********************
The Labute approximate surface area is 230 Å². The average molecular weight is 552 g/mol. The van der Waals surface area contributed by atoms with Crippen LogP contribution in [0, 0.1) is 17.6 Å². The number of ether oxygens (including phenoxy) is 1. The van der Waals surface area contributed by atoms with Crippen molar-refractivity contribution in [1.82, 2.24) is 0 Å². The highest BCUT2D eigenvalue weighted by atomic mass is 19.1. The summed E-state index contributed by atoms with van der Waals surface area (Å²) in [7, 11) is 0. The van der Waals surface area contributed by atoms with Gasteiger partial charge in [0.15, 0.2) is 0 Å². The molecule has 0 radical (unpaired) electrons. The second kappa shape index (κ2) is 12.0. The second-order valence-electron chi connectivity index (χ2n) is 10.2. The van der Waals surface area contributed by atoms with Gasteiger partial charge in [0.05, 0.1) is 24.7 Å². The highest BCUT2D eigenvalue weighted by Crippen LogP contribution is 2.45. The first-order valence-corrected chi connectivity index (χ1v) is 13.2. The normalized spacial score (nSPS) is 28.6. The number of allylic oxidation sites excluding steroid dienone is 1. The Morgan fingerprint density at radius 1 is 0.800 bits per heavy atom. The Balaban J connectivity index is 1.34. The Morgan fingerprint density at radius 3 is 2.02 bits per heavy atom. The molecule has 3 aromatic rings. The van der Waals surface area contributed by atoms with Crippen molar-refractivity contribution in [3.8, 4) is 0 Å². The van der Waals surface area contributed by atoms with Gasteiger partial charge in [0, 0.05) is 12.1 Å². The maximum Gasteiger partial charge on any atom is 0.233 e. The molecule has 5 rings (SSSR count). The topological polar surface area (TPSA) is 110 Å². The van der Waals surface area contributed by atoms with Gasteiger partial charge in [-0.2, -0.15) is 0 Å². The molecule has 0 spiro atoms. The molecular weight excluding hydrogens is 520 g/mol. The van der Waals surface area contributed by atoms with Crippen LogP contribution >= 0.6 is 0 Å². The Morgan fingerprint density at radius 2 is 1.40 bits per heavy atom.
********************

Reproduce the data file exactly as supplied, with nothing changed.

The Labute approximate surface area is 230 Å². The average molecular weight is 552 g/mol. The van der Waals surface area contributed by atoms with Crippen LogP contribution in [0, 0.1) is 17.6 Å². The number of ether oxygens (including phenoxy) is 1. The van der Waals surface area contributed by atoms with Crippen molar-refractivity contribution in [1.82, 2.24) is 0 Å². The highest BCUT2D eigenvalue weighted by atomic mass is 19.1. The summed E-state index contributed by atoms with van der Waals surface area (Å²) in [7, 11) is 0. The van der Waals surface area contributed by atoms with Gasteiger partial charge in [0.15, 0.2) is 0 Å². The molecule has 0 radical (unpaired) electrons. The second kappa shape index (κ2) is 12.0. The second-order valence-electron chi connectivity index (χ2n) is 10.2. The van der Waals surface area contributed by atoms with Gasteiger partial charge in [0.05, 0.1) is 24.7 Å². The highest BCUT2D eigenvalue weighted by Crippen LogP contribution is 2.45. The first-order valence-corrected chi connectivity index (χ1v) is 13.2. The normalized spacial score (nSPS) is 28.6. The number of allylic oxidation sites excluding steroid dienone is 1. The Morgan fingerprint density at radius 1 is 0.800 bits per heavy atom. The Balaban J connectivity index is 1.34. The Morgan fingerprint density at radius 3 is 2.02 bits per heavy atom. The molecule has 3 aromatic rings. The van der Waals surface area contributed by atoms with Crippen molar-refractivity contribution in [3.8, 4) is 0 Å². The van der Waals surface area contributed by atoms with Gasteiger partial charge in [0, 0.05) is 12.1 Å². The maximum Gasteiger partial charge on any atom is 0.233 e. The molecule has 5 rings (SSSR count). The topological polar surface area (TPSA) is 110 Å². The van der Waals surface area contributed by atoms with Gasteiger partial charge in [-0.2, -0.15) is 0 Å². The molecule has 0 spiro atoms. The molecular weight excluding hydrogens is 520 g/mol. The van der Waals surface area contributed by atoms with Crippen LogP contribution >= 0.6 is 0 Å². The Morgan fingerprint density at radius 2 is 1.40 bits per heavy atom.